Open Wide: New Endoscope Gives Horses A Better Dental Exam

To remain healthy, horses need to have their teeth “floated” at least once a year. During this dental process, sharp edges are removed so that the horse is able to graze and chew comfortably. To perform dental floats well, a veterinarian must use a tool to hold the horse’s mouth open, and use a headlamp and a mirror to look into the mouth of a sedated horse.

Auburn University is utilizing a new dental endoscope to examine the horse’s mouth more fully and teach aspiring vet students. The tool has a small camera and a light that shines while inside the horse’s mouth, making it easier to see potential issues. Horses tolerate the endoscope well—in some cases better than the manual exams; the camera also allows for more-rapid exam completion.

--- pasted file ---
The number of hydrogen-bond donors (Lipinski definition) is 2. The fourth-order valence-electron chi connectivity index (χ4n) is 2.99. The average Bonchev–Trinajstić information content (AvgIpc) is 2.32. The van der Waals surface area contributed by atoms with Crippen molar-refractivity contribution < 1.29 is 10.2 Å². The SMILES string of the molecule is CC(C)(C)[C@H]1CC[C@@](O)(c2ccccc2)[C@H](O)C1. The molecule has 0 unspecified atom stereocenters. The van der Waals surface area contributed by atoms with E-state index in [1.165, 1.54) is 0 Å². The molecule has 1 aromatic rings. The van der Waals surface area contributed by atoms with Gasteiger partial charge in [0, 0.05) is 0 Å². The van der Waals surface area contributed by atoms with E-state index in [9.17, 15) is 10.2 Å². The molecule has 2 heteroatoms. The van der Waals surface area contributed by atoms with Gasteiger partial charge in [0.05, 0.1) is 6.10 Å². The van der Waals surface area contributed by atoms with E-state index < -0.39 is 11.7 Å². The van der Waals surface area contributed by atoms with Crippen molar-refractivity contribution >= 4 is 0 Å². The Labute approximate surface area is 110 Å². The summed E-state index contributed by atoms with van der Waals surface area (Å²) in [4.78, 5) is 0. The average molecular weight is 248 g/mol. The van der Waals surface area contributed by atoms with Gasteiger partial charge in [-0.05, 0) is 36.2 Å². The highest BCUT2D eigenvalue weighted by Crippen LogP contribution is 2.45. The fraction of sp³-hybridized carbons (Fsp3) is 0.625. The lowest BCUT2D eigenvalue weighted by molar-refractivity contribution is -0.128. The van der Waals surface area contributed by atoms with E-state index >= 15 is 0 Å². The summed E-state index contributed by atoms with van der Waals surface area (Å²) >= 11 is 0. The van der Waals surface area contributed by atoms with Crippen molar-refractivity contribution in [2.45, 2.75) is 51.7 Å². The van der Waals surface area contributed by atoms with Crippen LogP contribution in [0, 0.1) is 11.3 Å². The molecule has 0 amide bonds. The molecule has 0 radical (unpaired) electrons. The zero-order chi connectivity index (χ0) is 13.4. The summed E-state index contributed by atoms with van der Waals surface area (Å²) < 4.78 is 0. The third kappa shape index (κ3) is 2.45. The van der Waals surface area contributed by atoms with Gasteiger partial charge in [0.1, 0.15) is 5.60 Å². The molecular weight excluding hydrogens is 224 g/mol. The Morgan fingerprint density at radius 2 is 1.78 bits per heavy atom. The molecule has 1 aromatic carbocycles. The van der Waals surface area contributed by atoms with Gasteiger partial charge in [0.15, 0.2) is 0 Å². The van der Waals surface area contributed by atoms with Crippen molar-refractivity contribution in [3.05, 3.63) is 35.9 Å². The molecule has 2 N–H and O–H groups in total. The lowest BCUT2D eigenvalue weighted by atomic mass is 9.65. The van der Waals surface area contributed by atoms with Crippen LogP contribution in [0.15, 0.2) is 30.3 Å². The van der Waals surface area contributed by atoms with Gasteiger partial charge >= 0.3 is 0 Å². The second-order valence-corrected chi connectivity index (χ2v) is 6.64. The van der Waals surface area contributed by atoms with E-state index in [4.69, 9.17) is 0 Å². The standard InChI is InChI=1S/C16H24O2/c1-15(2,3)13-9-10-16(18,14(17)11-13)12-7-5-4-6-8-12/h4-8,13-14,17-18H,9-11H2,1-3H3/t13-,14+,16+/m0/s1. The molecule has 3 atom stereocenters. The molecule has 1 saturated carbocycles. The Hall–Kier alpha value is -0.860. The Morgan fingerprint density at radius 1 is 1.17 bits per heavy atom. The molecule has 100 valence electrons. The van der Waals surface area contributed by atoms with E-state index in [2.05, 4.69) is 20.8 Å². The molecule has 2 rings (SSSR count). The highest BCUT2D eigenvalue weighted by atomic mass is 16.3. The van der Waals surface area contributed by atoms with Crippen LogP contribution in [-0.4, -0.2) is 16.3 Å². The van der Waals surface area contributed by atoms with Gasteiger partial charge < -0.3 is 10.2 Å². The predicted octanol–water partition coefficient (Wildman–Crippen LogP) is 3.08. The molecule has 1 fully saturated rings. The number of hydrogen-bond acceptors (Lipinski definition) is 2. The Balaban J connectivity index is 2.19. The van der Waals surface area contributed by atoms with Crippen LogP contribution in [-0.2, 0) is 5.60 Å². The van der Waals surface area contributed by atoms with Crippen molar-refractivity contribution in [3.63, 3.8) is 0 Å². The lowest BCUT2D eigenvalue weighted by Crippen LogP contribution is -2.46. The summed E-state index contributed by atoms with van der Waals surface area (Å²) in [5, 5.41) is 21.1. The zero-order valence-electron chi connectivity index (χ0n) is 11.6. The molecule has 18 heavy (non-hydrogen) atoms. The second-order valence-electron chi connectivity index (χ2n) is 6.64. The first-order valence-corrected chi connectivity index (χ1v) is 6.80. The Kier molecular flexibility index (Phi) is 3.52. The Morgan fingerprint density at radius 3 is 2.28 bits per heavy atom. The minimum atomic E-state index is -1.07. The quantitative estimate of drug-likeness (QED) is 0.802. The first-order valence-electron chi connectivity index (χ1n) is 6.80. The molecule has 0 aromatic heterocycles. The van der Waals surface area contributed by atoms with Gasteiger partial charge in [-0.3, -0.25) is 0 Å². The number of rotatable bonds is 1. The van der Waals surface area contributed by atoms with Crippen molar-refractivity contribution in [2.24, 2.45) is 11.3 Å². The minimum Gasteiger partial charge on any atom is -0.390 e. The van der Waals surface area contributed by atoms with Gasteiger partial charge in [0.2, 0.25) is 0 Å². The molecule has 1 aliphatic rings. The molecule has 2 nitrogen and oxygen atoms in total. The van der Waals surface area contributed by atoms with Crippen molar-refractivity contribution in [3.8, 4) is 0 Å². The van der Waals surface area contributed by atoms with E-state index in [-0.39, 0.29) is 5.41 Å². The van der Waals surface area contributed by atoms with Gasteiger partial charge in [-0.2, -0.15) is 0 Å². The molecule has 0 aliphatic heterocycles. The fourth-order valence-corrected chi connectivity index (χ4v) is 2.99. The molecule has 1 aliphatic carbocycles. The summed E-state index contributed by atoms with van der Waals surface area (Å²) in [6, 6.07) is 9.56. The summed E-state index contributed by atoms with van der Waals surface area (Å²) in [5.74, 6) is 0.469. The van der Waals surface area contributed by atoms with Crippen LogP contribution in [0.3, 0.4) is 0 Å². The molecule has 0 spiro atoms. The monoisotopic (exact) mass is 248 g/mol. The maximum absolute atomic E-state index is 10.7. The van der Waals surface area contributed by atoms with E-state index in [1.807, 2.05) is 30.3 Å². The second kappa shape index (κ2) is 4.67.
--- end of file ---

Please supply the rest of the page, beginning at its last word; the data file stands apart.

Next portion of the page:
Equine skulls are long and narrow, with a limited-range opening. The endoscope has a rigid shaft, a halogen light and a chip camera to help discover any issues. The camera is Bluetooth equipped and can produce still images or video in real time, allowing both veterinarian and student to see exactly what the camera sees on a computer screen or smart phone.


The post Open Wide: New Endoscope Gives Horses A Better Dental Exam appeared first on Horse Racing News | Paulick Report.

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